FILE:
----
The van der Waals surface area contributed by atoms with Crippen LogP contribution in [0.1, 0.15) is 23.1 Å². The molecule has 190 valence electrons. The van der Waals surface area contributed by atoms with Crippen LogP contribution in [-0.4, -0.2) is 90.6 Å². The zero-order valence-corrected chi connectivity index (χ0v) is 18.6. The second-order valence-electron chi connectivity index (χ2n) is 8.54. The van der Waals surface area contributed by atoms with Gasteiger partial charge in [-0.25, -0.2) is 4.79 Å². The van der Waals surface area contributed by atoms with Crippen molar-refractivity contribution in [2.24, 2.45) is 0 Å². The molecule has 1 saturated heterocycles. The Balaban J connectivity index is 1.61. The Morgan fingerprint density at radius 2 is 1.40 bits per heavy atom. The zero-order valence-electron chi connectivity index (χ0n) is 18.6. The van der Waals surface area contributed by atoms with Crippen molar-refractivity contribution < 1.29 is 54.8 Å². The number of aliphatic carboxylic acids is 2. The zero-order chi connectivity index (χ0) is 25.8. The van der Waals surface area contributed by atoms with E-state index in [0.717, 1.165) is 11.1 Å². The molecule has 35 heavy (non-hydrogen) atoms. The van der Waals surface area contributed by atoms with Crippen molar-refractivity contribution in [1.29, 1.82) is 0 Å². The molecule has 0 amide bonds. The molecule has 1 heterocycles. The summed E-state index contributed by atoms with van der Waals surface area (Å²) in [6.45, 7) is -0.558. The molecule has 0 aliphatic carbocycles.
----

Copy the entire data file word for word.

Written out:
The van der Waals surface area contributed by atoms with Crippen LogP contribution in [0.1, 0.15) is 23.1 Å². The molecule has 190 valence electrons. The van der Waals surface area contributed by atoms with Crippen LogP contribution in [-0.4, -0.2) is 90.6 Å². The zero-order valence-corrected chi connectivity index (χ0v) is 18.6. The second-order valence-electron chi connectivity index (χ2n) is 8.54. The van der Waals surface area contributed by atoms with Gasteiger partial charge in [-0.25, -0.2) is 4.79 Å². The van der Waals surface area contributed by atoms with Crippen molar-refractivity contribution in [2.24, 2.45) is 0 Å². The molecule has 1 saturated heterocycles. The Balaban J connectivity index is 1.61. The Morgan fingerprint density at radius 2 is 1.40 bits per heavy atom. The zero-order valence-electron chi connectivity index (χ0n) is 18.6. The van der Waals surface area contributed by atoms with Crippen molar-refractivity contribution < 1.29 is 54.8 Å². The number of aliphatic carboxylic acids is 2. The zero-order chi connectivity index (χ0) is 25.8. The van der Waals surface area contributed by atoms with E-state index in [0.717, 1.165) is 11.1 Å². The molecule has 35 heavy (non-hydrogen) atoms. The van der Waals surface area contributed by atoms with Crippen molar-refractivity contribution in [1.29, 1.82) is 0 Å². The molecule has 0 amide bonds. The molecule has 1 heterocycles. The summed E-state index contributed by atoms with van der Waals surface area (Å²) in [6.45, 7) is -0.558. The molecule has 0 aliphatic carbocycles.